Palestinian refugees are living in “slum conditions”
Published: 17 January 2008
Palestinian refugees in unofficial camps are living in slum conditions redolent of UK housing from 100 years ago
Palestinian refugees in unofficial camps are living in slum conditions redolent of UK housing in the last century, a study from the University of Glasgow has found.
The research team surveyed 437 residents in 97 households in the Gaza Displacement Centre in Beirut, Lebanon in May 2003.
The residents were quizzed about the number of rooms they lived in, access to outside air, the presence of mould and damp, as well as their age, education, and whether they had any long term conditions.
Half of the households surveyed comprised one room only, and 40 per cent had more three or more people living in each room.
Around one in 10 households had no access to external ventilation, and just under half had no heating, relying instead on blankets and clothing.
Over half the households complained of damp and mould. And a similar proportion had been forced to construct their own pipe networks in order to access running water.
One in three households had no access to piped water supplies.
Almost one in three residents were under the age of 15 and a similar proportion had a long term condition.
Children under the age of 15 were more than three times as likely to live in overcrowded conditions.
Individuals with a long term condition were less likely to live in overcrowded housing, but were older and had lived in the Gaza buildings for longer than those without a long term condition.
Educational attainment was generally low. One in four people was taking drugs for a long term condition.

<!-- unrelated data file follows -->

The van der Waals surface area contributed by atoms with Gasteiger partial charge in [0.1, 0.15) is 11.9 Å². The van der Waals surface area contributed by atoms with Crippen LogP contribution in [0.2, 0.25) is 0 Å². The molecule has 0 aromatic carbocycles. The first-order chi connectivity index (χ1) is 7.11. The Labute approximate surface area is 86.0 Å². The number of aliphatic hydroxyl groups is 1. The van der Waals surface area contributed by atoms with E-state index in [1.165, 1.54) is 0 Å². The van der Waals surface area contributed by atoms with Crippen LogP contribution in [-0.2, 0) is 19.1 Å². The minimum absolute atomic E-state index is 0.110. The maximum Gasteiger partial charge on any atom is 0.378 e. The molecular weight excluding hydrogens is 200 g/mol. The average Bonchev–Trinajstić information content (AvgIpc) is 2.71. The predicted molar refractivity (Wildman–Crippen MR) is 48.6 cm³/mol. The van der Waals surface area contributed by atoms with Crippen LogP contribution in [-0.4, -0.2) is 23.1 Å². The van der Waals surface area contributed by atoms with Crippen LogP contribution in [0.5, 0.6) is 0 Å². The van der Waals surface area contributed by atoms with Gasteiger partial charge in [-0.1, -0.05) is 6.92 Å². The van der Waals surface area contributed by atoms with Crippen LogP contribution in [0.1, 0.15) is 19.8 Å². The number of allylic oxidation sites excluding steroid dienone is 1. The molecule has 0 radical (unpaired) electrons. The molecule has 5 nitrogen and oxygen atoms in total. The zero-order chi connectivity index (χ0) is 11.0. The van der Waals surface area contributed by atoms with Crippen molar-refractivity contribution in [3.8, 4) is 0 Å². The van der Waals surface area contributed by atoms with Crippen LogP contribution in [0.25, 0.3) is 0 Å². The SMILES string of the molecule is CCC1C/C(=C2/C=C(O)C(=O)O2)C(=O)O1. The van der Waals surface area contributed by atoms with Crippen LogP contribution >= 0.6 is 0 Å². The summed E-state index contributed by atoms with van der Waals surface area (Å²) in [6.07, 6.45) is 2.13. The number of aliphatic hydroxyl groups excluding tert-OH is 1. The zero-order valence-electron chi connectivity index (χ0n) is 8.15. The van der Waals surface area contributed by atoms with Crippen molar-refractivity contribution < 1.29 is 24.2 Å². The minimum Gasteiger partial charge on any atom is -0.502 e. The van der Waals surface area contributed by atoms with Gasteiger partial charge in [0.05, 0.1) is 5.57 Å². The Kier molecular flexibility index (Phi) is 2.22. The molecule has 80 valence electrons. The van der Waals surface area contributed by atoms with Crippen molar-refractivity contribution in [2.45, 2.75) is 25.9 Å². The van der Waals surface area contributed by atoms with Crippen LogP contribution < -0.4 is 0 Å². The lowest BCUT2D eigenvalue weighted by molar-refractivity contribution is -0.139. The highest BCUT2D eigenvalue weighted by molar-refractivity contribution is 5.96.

Palestinian refugees have been displaced for almost 60 years, living in the West Bank, Gaza Strip, and the neighbouring countries of Lebanon, Syria, Jordan, and Egypt.
The United Nations (UN) set up a relief agency dedicated to Palestinian refugees in 1949.
But the numbers have now reached almost 400,000, almost half of whom live in unofficial camps or displacement centres not overseen by the UN and reliant on non-governmental organisations.
The research, published in the Journal of Epidemiology and Community Health, was conducted by a Jumana Zabaneh, a Master of Public Health student in May 2003. It was overssen by Dr Kate O'Donnell from the University's General Practice and Primary care Division.
She said: “This study demonstrates for the first time, the very poor living conditions that Palestinian refugees in unofficial camps are living under… similar to those of the slum housing in the United Kingdom in the last century.
"This study also demonstrates that with the right support and knowledge it is possible to collect evidence in a rigorous and robust manner, leading to opportunities to inform future policy and planning within the Gaza buildings."
Notes for editors
For more information or to speak to Dr Kate O'Donnell, please contact Ray McHugh in the University's Media Relations Office on 0141 330 3535 or email email@example.com
Jumana Zabaneh's study won the Shah Prize for the best Non-EC student dissertation of 2004.
Her MPH was funded by the Karim Rida Said Foundation in London and additional support was provided by World Vision Lebanon. The administrative and management boards of a local, Beirut-based NGO, Popular Aid for Relief and Development (PARD) were instrumental in assisting with access and support in the camp itself.
*Gorbals photgraph courtesy of Glasgow City Archives
First published: 17 January 2008